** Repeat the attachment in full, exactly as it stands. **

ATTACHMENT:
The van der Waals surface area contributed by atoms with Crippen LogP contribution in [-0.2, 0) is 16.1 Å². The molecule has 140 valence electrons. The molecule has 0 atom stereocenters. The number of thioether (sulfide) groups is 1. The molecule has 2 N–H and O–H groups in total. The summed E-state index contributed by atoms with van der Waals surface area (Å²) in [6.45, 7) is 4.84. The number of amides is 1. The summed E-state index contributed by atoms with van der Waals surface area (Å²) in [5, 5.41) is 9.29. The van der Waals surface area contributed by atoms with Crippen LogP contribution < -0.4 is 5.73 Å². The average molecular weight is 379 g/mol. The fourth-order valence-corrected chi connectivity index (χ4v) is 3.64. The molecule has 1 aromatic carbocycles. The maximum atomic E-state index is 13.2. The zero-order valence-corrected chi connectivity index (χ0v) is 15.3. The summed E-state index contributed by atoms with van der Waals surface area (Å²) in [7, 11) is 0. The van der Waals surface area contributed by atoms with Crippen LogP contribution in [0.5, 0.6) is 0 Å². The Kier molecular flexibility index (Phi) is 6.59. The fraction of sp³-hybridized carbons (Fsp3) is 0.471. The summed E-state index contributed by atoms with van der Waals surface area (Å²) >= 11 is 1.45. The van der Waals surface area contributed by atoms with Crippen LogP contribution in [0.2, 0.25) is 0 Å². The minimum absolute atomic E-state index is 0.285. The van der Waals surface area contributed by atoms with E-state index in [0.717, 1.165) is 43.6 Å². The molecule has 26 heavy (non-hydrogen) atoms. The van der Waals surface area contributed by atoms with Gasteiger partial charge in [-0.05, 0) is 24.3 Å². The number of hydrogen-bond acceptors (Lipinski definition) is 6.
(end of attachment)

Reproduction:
The van der Waals surface area contributed by atoms with Crippen LogP contribution in [-0.2, 0) is 16.1 Å². The molecule has 140 valence electrons. The molecule has 0 atom stereocenters. The number of thioether (sulfide) groups is 1. The molecule has 2 N–H and O–H groups in total. The summed E-state index contributed by atoms with van der Waals surface area (Å²) in [6.45, 7) is 4.84. The number of amides is 1. The summed E-state index contributed by atoms with van der Waals surface area (Å²) in [5, 5.41) is 9.29. The van der Waals surface area contributed by atoms with Crippen LogP contribution < -0.4 is 5.73 Å². The average molecular weight is 379 g/mol. The fourth-order valence-corrected chi connectivity index (χ4v) is 3.64. The molecule has 1 aromatic carbocycles. The maximum atomic E-state index is 13.2. The zero-order valence-corrected chi connectivity index (χ0v) is 15.3. The summed E-state index contributed by atoms with van der Waals surface area (Å²) in [7, 11) is 0. The van der Waals surface area contributed by atoms with Crippen LogP contribution in [0.5, 0.6) is 0 Å². The Kier molecular flexibility index (Phi) is 6.59. The fraction of sp³-hybridized carbons (Fsp3) is 0.471. The summed E-state index contributed by atoms with van der Waals surface area (Å²) >= 11 is 1.45. The van der Waals surface area contributed by atoms with Crippen LogP contribution in [0.2, 0.25) is 0 Å². The minimum absolute atomic E-state index is 0.285. The van der Waals surface area contributed by atoms with E-state index in [0.717, 1.165) is 43.6 Å². The molecule has 26 heavy (non-hydrogen) atoms. The van der Waals surface area contributed by atoms with Gasteiger partial charge in [-0.05, 0) is 24.3 Å². The number of hydrogen-bond acceptors (Lipinski definition) is 6.